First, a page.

Why I TEACH My Sons to Share…

You may have seen the blog post floating around recently entitled “Why I Don’t Make My Son Share“. While we all know many bloggers intentionally write highly polarizing blog posts with attention-grabbing titles hoping that it will go viral, this particular one surfaced my newsfeed enough that I eventually read it. Then I even thought about it some as I saw various discussions/debates happening about sharing. I will admit it did get a rise out of me. I thought about my own children; my interactions with them, their interactions with each other, and their interactions with peers. In doing so I identified what part of the article I was reacting to…the word “make”. No, I don’t necessarily “make” my children share, but I sure do “teach” them how to share. For example:

Making a child share looks like:

Child A is playing with a toy Child B wants. Child A is told to “Be nice! Share!”. Child A ignores the statement and continues playing with toy. Child A is told “If you don’t share _______ will happen”. Fill in the blank with some sort of consequence. Sometimes this is a social one “you won’t have any friends”. Sometimes it is an action “then we are leaving”. Sometimes it is a punishment “then you will have a time-out”. Last resort the adult yanks the toy out of Child A’s hand and gives it to Child B, “I told you to SHARE!”.  Child A is (rightfuly so) upset. Crying. Angry. And certainly does not like the concept of sharing. Not one single bit!

Teaching a child to share looks like:

Child A is playing with a toy Child B wants. Adult first observes to see if children can work it out themselves; do not automatically assume any and all sharing attempts result in conflict. Even for very young children. In the instance children do work it out themselves there is a tendency for the adult to swoop in with a celebratory “good job sharing!”. However this can disrupt the organic flow of interactions, so perhaps reserve it for a later time? Or maybe don’t make mention of it at all? In the instance Child A and Child B are not able to work it out, adult offers support and guidance in problem-solving a solution. The solution will vary based on the situation. Maybe Child A decides he needs 8 more minutes and Child B is asked to wait. Maybe Child A and Child B trade a toy. Maybe adult offers to play with Child B. Maybe Child A and Child B can play with toy together. The goal is RESOLUTION that results in both children feeling socially competent and satisfied.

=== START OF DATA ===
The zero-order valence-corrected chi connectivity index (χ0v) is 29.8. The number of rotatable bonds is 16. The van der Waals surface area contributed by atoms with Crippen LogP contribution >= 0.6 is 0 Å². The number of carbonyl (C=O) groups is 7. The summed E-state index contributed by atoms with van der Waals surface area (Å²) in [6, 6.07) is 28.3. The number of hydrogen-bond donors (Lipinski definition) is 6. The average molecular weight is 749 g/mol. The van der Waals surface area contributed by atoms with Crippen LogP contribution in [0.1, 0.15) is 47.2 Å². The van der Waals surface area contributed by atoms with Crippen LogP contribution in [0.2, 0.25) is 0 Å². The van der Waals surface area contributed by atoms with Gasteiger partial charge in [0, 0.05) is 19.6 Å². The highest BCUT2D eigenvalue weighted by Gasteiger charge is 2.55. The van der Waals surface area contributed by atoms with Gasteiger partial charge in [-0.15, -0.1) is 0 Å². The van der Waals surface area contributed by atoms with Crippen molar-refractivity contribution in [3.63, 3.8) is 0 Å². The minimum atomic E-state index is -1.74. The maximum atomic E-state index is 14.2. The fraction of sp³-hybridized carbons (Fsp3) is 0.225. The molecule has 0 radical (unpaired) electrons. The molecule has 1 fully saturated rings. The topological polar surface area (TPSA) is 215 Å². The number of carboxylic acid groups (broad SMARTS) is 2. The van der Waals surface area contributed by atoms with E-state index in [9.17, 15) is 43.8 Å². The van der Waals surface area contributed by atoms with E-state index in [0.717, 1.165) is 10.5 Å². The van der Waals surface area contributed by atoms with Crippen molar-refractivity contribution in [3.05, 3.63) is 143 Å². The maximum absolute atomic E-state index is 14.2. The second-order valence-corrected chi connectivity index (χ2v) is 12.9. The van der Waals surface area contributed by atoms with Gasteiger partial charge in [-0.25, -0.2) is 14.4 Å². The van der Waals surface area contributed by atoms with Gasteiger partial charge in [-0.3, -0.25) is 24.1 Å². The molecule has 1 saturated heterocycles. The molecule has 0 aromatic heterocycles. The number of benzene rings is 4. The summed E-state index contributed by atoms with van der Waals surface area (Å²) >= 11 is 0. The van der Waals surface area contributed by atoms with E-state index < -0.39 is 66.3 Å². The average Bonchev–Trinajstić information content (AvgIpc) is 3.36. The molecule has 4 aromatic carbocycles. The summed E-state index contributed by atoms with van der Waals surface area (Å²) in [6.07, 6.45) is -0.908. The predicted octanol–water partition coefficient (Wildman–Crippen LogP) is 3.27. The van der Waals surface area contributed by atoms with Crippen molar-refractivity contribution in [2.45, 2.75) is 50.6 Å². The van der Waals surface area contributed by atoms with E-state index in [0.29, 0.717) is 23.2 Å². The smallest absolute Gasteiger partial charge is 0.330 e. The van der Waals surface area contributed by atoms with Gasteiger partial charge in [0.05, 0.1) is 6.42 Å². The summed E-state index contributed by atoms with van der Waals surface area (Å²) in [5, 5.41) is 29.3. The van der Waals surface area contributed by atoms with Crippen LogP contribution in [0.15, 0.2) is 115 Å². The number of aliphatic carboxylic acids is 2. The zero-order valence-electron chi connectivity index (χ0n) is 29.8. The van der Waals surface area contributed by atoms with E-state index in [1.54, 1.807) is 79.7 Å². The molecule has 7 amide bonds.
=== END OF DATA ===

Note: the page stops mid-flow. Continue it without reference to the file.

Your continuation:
While sharing is often deemed a social-emotional skill, research shows us the ability to share is actually embedded in cognitive development. Sharing and turn-taking involves development of “Theory of Mind” (TOM). Theory of Mind is defined as “the ability to attribute mental states—beliefs, intents, desires, pretending, knowledge, etc.—to oneself and others and to understand others have beliefs, desires, and intentions that are different from one’s own” (Wikipedia, 2013). Much like any other developmental task, Theory of Mind develops over time thus sharing and turn-taking are EMERGING skills in young children. We cannot expect a two year old to have mastery in sharing anymore than we can expect them to masterfully engage in other complex cognitive task. “Theory of mind develops gradually, with intuitive social skills appearing in infancy and then reflective social cognition developing during the toddler and preschool years”. (The Development of Theory of Mind in Childhood, 2010.).

We can be respectful of this natural learning curve when it comes to sharing (which I think is the heart of the original article that provoked this blog post) while ALSO optimizing development by providing guidance along the way. The author states “I can understand the desire to give your children everything they want, we all have it. But it’s a good lesson for you both to learn that this isn’t always possible, and you shouldn’t step all over other people to get these things.”. Mmmm, but IF we are not placing a value on being mindful of others, then are we inadvertently teaching them just that. That they CAN have everything they want to the exclusion of others? The article concludes with “Let’s teach them how they can get things they want through diligence, patience and hard work.”. Yes, I agree! Wholeheartedly! This is a valuable lesson for children on BOTH ends of the equation.